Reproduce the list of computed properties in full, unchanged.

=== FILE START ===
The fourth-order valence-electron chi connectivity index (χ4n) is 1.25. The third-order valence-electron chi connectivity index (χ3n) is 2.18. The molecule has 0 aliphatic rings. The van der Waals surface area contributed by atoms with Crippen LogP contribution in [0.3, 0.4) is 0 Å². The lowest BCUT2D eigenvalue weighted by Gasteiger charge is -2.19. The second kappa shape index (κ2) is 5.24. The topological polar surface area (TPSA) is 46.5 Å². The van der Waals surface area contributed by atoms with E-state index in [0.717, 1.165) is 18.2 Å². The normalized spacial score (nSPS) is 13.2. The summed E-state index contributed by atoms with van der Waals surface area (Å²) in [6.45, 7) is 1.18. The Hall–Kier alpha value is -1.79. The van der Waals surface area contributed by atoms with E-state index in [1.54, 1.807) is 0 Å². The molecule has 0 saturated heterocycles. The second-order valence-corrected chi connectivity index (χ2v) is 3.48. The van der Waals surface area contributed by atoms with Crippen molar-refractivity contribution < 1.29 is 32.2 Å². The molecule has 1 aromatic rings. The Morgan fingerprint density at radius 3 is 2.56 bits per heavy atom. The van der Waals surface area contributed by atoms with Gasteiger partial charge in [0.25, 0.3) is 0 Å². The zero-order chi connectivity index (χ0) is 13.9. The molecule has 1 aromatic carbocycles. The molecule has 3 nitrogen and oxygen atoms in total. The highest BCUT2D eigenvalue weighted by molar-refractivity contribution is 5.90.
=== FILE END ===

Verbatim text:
The fourth-order valence-electron chi connectivity index (χ4n) is 1.25. The third-order valence-electron chi connectivity index (χ3n) is 2.18. The molecule has 0 aliphatic rings. The van der Waals surface area contributed by atoms with Crippen LogP contribution in [0.3, 0.4) is 0 Å². The lowest BCUT2D eigenvalue weighted by Gasteiger charge is -2.19. The second kappa shape index (κ2) is 5.24. The topological polar surface area (TPSA) is 46.5 Å². The van der Waals surface area contributed by atoms with E-state index in [0.717, 1.165) is 18.2 Å². The normalized spacial score (nSPS) is 13.2. The summed E-state index contributed by atoms with van der Waals surface area (Å²) in [6.45, 7) is 1.18. The Hall–Kier alpha value is -1.79. The van der Waals surface area contributed by atoms with E-state index in [1.54, 1.807) is 0 Å². The molecule has 0 saturated heterocycles. The second-order valence-corrected chi connectivity index (χ2v) is 3.48. The van der Waals surface area contributed by atoms with Crippen molar-refractivity contribution < 1.29 is 32.2 Å². The molecule has 1 aromatic rings. The Morgan fingerprint density at radius 3 is 2.56 bits per heavy atom. The van der Waals surface area contributed by atoms with Gasteiger partial charge in [0.25, 0.3) is 0 Å². The zero-order chi connectivity index (χ0) is 13.9. The molecule has 1 aromatic carbocycles. The molecule has 3 nitrogen and oxygen atoms in total. The highest BCUT2D eigenvalue weighted by molar-refractivity contribution is 5.90.